Totally erasing the constitutional directive to “live modest lives,” the situation now stands that it becomes socially acceptable or even perfectly normal for public servants to own 10 mansions and/or have 10 cars.
Whereas before, one can chance upon a Health Secretary inside a provincial bus traveling to rural areas, as recalled by National Artist for Literature F. Sionil Jose when he addressed a group of doctors. Or whereas before, even the proposal of a car plan or loan program for senators was rejected by the Senate, as narrated by former Senator Saguisag in one television interview. To put it bluntly in tagalog, “ngayon, ‘pag opisyal ka ng gobyerno at di ka nakatira sa mansion at di ka nagmamaneho ng magagarang kotse, ang sasabihin ng tao sa ‘yo ay mahina ka o di ka magaling. Samantalang dati, sasabihin ng tao sa iyo ay: tapat at kahanga-hanga ka.”
This insatiable desire to get rich quick in order to satisfy the social expectation attached to one’s status is what drives honest men and women in government service to leave behind their moral core and jump into the bandwagon towards the ravine. It is not so much the rising cost of living. It is not the escalating cost of tuition for the children’s education. It is not the superficial sense of security or safety. One root cause is this disturbing social expectation. The nation must get rid of this phenomenon. This social expectation is a realistic manifestation that the notion of public service as a public trust has gone to the realm of triteness, amounting to a condition of social numbness to a blatant disregard of legal imperatives and a flagrant display of moral insensitivities.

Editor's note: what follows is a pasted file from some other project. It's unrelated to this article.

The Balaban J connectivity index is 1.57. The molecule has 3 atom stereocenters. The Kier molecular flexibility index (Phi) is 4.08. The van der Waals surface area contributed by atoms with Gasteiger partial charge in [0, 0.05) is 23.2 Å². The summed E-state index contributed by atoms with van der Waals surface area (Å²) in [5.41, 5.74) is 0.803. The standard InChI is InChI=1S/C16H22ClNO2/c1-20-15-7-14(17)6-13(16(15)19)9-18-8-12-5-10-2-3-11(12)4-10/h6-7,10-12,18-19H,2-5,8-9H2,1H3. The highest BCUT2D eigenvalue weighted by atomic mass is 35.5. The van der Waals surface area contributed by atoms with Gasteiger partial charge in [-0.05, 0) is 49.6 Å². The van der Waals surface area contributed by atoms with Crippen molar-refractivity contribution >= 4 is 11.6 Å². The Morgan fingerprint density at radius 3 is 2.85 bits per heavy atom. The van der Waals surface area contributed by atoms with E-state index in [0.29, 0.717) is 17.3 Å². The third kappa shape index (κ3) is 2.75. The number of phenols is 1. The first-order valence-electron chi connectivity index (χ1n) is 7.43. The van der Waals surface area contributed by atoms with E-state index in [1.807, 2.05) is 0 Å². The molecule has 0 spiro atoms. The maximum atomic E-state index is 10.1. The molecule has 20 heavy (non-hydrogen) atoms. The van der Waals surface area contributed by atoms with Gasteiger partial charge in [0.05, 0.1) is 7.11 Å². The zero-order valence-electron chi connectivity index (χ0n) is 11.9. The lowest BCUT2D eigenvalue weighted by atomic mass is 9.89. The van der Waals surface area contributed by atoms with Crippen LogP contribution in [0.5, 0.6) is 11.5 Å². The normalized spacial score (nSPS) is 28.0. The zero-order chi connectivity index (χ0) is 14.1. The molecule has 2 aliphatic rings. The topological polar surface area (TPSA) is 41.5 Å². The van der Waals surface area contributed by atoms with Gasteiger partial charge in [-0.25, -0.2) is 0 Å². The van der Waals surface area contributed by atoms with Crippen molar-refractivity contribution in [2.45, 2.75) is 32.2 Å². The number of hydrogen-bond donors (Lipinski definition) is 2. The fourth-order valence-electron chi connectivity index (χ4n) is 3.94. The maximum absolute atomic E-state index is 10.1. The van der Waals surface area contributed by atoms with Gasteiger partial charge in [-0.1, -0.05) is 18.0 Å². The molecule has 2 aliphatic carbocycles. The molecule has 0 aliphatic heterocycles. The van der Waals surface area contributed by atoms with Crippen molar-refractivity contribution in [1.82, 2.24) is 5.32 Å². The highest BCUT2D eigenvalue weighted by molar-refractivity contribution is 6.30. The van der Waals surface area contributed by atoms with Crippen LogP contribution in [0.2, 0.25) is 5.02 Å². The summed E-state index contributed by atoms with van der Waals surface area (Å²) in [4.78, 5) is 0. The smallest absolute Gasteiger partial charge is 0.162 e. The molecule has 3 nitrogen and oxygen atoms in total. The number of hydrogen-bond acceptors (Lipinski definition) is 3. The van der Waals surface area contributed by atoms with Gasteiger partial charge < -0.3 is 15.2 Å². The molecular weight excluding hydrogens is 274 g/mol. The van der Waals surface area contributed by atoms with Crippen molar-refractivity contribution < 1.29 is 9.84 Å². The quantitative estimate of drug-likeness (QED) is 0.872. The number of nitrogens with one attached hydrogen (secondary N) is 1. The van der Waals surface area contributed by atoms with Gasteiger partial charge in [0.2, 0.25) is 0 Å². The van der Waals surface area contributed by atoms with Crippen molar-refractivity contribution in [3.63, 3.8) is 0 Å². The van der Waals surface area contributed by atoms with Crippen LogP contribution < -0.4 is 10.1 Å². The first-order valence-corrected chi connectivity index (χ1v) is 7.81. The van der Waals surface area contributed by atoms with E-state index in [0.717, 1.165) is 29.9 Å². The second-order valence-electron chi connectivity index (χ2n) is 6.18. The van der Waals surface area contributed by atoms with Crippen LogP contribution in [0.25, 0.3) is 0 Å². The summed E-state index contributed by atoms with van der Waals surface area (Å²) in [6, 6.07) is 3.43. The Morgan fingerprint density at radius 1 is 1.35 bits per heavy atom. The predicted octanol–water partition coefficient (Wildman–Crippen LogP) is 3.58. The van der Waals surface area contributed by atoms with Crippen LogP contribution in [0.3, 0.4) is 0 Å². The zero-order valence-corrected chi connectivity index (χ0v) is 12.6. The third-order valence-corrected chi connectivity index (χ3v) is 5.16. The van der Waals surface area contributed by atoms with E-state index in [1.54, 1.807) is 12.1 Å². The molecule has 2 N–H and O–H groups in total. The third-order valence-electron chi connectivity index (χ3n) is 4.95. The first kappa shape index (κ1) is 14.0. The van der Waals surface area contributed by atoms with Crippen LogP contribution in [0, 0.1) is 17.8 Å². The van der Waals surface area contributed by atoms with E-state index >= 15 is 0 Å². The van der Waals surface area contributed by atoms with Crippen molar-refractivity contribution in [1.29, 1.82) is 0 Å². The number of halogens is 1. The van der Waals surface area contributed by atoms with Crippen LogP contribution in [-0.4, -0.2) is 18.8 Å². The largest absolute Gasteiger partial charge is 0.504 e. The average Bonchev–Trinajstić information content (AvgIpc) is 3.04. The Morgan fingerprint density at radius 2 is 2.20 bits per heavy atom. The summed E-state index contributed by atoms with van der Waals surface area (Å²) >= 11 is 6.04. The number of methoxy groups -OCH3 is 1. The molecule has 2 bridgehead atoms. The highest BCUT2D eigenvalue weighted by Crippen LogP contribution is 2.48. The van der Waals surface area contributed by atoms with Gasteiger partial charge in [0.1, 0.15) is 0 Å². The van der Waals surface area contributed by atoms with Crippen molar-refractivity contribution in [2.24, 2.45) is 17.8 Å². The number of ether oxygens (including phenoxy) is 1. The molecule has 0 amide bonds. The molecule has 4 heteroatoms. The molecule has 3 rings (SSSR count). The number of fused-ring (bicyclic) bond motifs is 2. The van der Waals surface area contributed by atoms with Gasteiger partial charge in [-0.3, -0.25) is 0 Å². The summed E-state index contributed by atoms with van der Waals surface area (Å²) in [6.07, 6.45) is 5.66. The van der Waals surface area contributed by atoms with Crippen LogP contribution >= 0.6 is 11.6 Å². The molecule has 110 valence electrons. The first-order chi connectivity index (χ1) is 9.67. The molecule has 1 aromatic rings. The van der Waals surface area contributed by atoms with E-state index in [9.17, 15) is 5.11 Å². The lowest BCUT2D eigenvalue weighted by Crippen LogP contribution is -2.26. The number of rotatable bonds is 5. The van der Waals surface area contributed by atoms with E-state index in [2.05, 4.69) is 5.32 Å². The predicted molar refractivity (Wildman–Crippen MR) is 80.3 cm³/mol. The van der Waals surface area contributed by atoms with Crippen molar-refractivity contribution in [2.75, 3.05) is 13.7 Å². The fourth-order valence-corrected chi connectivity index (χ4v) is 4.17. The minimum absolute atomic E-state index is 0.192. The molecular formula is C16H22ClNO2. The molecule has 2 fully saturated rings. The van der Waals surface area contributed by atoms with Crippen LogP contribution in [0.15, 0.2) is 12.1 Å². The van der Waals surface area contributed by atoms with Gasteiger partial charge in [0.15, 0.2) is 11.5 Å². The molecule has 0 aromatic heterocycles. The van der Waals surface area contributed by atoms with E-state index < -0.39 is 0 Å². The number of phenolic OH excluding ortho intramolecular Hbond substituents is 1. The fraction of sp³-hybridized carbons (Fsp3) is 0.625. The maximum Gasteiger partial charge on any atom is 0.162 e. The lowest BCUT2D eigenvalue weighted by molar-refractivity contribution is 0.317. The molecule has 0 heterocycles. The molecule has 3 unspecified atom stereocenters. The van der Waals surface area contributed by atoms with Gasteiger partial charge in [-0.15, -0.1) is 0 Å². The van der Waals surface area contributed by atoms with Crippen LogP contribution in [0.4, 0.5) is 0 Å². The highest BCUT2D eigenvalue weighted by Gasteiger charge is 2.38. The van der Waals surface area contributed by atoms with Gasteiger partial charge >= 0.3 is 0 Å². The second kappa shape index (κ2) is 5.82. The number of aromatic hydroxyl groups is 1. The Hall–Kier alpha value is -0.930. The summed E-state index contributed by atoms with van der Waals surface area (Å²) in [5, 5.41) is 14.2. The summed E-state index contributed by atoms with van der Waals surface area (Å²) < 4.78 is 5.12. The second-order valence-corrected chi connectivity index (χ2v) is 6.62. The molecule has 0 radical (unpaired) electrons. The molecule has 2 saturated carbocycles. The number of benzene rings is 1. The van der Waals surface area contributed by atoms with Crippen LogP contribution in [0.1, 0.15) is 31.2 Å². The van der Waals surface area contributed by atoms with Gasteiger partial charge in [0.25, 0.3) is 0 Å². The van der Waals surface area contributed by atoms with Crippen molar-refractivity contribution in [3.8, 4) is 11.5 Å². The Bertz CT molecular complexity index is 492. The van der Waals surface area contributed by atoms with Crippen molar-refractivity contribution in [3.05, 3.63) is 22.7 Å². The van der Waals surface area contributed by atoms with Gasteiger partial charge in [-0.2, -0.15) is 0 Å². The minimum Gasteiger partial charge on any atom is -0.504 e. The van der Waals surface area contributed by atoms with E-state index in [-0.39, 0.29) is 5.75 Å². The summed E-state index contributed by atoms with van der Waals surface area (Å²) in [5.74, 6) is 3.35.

Webster’s Dictionary has not yet found a word to articulate expressions of gratitude other than the word “thanks.” Thus, a million thanks I offer to the following:
First and foremost, I give thanks to our Almighty whose manifestations come in so many ways. Indeed, our one God works in unfathomable ways. Without Him, it would have been totally impossible for me to benefit from the company of friends and fiends, the criticisms of allies and aliens, in the course of various appointments and disappointments in life.
Whatever lies ahead, I leave it up to Him who is all-knowing. As Albert Einstein once said, “I never think of the future [for] it comes soon enough.”